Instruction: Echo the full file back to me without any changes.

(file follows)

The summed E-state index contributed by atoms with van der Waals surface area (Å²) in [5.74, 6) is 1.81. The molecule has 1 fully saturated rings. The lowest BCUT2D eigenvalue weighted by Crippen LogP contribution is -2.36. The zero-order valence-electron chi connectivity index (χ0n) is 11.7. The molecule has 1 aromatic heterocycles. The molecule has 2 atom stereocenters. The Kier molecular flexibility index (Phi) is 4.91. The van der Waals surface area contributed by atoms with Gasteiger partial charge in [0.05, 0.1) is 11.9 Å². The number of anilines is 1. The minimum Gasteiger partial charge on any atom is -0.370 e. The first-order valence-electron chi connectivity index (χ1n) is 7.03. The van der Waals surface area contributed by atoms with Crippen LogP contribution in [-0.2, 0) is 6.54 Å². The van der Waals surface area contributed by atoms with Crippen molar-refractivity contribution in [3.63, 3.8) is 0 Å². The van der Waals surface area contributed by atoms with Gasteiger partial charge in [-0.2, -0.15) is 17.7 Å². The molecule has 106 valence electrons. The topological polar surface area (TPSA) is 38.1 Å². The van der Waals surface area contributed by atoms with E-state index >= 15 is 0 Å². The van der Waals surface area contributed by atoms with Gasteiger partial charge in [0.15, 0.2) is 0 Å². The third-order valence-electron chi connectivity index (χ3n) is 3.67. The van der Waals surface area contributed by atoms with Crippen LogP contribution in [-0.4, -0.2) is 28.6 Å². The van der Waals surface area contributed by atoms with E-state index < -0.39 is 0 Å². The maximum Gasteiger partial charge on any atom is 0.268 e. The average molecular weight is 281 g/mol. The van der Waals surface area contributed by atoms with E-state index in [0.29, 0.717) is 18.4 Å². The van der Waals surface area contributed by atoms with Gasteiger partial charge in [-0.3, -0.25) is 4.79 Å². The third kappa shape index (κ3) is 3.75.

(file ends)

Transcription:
The summed E-state index contributed by atoms with van der Waals surface area (Å²) in [5.74, 6) is 1.81. The molecule has 1 fully saturated rings. The lowest BCUT2D eigenvalue weighted by Crippen LogP contribution is -2.36. The zero-order valence-electron chi connectivity index (χ0n) is 11.7. The molecule has 1 aromatic heterocycles. The molecule has 2 atom stereocenters. The Kier molecular flexibility index (Phi) is 4.91. The van der Waals surface area contributed by atoms with Gasteiger partial charge in [0.05, 0.1) is 11.9 Å². The number of anilines is 1. The minimum Gasteiger partial charge on any atom is -0.370 e. The first-order valence-electron chi connectivity index (χ1n) is 7.03. The van der Waals surface area contributed by atoms with Crippen LogP contribution in [-0.2, 0) is 6.54 Å². The van der Waals surface area contributed by atoms with Crippen molar-refractivity contribution in [3.63, 3.8) is 0 Å². The van der Waals surface area contributed by atoms with Gasteiger partial charge in [-0.2, -0.15) is 17.7 Å². The molecule has 106 valence electrons. The topological polar surface area (TPSA) is 38.1 Å². The van der Waals surface area contributed by atoms with E-state index >= 15 is 0 Å². The van der Waals surface area contributed by atoms with Gasteiger partial charge in [0.15, 0.2) is 0 Å². The third-order valence-electron chi connectivity index (χ3n) is 3.67. The van der Waals surface area contributed by atoms with Crippen LogP contribution in [-0.4, -0.2) is 28.6 Å². The van der Waals surface area contributed by atoms with E-state index < -0.39 is 0 Å². The maximum Gasteiger partial charge on any atom is 0.268 e. The average molecular weight is 281 g/mol. The van der Waals surface area contributed by atoms with E-state index in [0.29, 0.717) is 18.4 Å². The van der Waals surface area contributed by atoms with Gasteiger partial charge in [-0.3, -0.25) is 4.79 Å². The third kappa shape index (κ3) is 3.75.